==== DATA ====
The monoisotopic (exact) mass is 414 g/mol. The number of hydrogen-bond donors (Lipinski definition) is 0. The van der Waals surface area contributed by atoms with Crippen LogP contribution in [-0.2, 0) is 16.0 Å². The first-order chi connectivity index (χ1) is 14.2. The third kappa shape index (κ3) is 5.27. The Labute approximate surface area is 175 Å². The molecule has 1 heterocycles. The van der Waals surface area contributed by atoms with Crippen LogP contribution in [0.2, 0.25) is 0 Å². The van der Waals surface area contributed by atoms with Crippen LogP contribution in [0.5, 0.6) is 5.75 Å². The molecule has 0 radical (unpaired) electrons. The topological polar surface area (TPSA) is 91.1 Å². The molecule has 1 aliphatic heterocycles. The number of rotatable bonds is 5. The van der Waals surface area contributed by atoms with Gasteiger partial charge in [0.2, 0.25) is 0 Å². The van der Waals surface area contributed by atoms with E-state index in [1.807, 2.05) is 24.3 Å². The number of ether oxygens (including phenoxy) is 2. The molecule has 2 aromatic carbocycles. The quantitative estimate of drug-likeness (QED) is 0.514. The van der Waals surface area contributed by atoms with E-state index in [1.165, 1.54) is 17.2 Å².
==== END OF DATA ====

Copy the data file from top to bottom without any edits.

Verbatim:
The monoisotopic (exact) mass is 414 g/mol. The number of hydrogen-bond donors (Lipinski definition) is 0. The van der Waals surface area contributed by atoms with Crippen LogP contribution in [-0.2, 0) is 16.0 Å². The first-order chi connectivity index (χ1) is 14.2. The third kappa shape index (κ3) is 5.27. The Labute approximate surface area is 175 Å². The molecule has 1 heterocycles. The van der Waals surface area contributed by atoms with Crippen LogP contribution in [0.2, 0.25) is 0 Å². The van der Waals surface area contributed by atoms with Crippen LogP contribution in [0.5, 0.6) is 5.75 Å². The molecule has 0 radical (unpaired) electrons. The topological polar surface area (TPSA) is 91.1 Å². The molecule has 1 aliphatic heterocycles. The number of rotatable bonds is 5. The van der Waals surface area contributed by atoms with Gasteiger partial charge in [0.2, 0.25) is 0 Å². The van der Waals surface area contributed by atoms with E-state index in [1.807, 2.05) is 24.3 Å². The number of ether oxygens (including phenoxy) is 2. The molecule has 2 aromatic carbocycles. The quantitative estimate of drug-likeness (QED) is 0.514. The van der Waals surface area contributed by atoms with E-state index in [1.165, 1.54) is 17.2 Å².